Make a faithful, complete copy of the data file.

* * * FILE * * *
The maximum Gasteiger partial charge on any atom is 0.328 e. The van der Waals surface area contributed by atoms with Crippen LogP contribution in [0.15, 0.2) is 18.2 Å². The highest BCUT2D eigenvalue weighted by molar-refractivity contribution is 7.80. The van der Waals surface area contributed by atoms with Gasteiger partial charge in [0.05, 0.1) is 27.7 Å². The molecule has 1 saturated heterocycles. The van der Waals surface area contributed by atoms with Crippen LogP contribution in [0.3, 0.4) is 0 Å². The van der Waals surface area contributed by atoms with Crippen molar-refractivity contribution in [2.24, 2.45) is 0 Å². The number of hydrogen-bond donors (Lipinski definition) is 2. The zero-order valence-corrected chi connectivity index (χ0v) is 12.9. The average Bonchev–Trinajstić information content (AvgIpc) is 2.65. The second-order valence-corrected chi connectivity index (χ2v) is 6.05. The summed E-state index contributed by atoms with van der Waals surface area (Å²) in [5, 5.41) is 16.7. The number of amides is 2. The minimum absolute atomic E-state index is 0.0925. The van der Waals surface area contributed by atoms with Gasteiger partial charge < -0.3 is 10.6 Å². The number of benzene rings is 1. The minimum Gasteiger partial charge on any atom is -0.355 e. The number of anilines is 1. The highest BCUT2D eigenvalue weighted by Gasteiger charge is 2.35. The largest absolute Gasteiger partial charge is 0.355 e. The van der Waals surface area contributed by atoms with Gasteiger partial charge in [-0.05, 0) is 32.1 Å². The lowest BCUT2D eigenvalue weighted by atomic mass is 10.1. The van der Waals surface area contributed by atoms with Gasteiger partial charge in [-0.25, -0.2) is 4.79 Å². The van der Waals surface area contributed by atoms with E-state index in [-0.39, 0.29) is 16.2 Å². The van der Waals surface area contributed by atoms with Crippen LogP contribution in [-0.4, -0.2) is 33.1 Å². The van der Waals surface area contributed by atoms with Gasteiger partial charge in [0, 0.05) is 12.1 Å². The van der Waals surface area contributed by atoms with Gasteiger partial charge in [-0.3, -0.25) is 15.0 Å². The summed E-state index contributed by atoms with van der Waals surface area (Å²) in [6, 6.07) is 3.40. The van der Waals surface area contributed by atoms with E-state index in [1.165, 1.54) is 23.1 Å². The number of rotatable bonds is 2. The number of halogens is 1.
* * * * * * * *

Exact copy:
The maximum Gasteiger partial charge on any atom is 0.328 e. The van der Waals surface area contributed by atoms with Crippen LogP contribution in [0.15, 0.2) is 18.2 Å². The highest BCUT2D eigenvalue weighted by molar-refractivity contribution is 7.80. The van der Waals surface area contributed by atoms with Gasteiger partial charge in [0.05, 0.1) is 27.7 Å². The molecule has 1 saturated heterocycles. The van der Waals surface area contributed by atoms with Crippen LogP contribution in [0.3, 0.4) is 0 Å². The van der Waals surface area contributed by atoms with Crippen molar-refractivity contribution in [2.24, 2.45) is 0 Å². The number of hydrogen-bond donors (Lipinski definition) is 2. The zero-order valence-corrected chi connectivity index (χ0v) is 12.9. The average Bonchev–Trinajstić information content (AvgIpc) is 2.65. The second-order valence-corrected chi connectivity index (χ2v) is 6.05. The summed E-state index contributed by atoms with van der Waals surface area (Å²) in [5, 5.41) is 16.7. The number of amides is 2. The minimum absolute atomic E-state index is 0.0925. The van der Waals surface area contributed by atoms with Gasteiger partial charge < -0.3 is 10.6 Å². The number of benzene rings is 1. The minimum Gasteiger partial charge on any atom is -0.355 e. The number of anilines is 1. The highest BCUT2D eigenvalue weighted by Gasteiger charge is 2.35. The largest absolute Gasteiger partial charge is 0.355 e. The van der Waals surface area contributed by atoms with Gasteiger partial charge in [-0.05, 0) is 32.1 Å². The lowest BCUT2D eigenvalue weighted by atomic mass is 10.1. The van der Waals surface area contributed by atoms with Gasteiger partial charge in [-0.25, -0.2) is 4.79 Å². The van der Waals surface area contributed by atoms with E-state index in [-0.39, 0.29) is 16.2 Å². The van der Waals surface area contributed by atoms with Crippen LogP contribution in [-0.4, -0.2) is 33.1 Å². The van der Waals surface area contributed by atoms with Gasteiger partial charge in [0, 0.05) is 12.1 Å². The van der Waals surface area contributed by atoms with Gasteiger partial charge in [-0.3, -0.25) is 15.0 Å². The summed E-state index contributed by atoms with van der Waals surface area (Å²) in [6, 6.07) is 3.40. The van der Waals surface area contributed by atoms with E-state index in [1.165, 1.54) is 23.1 Å². The number of rotatable bonds is 2. The number of halogens is 1.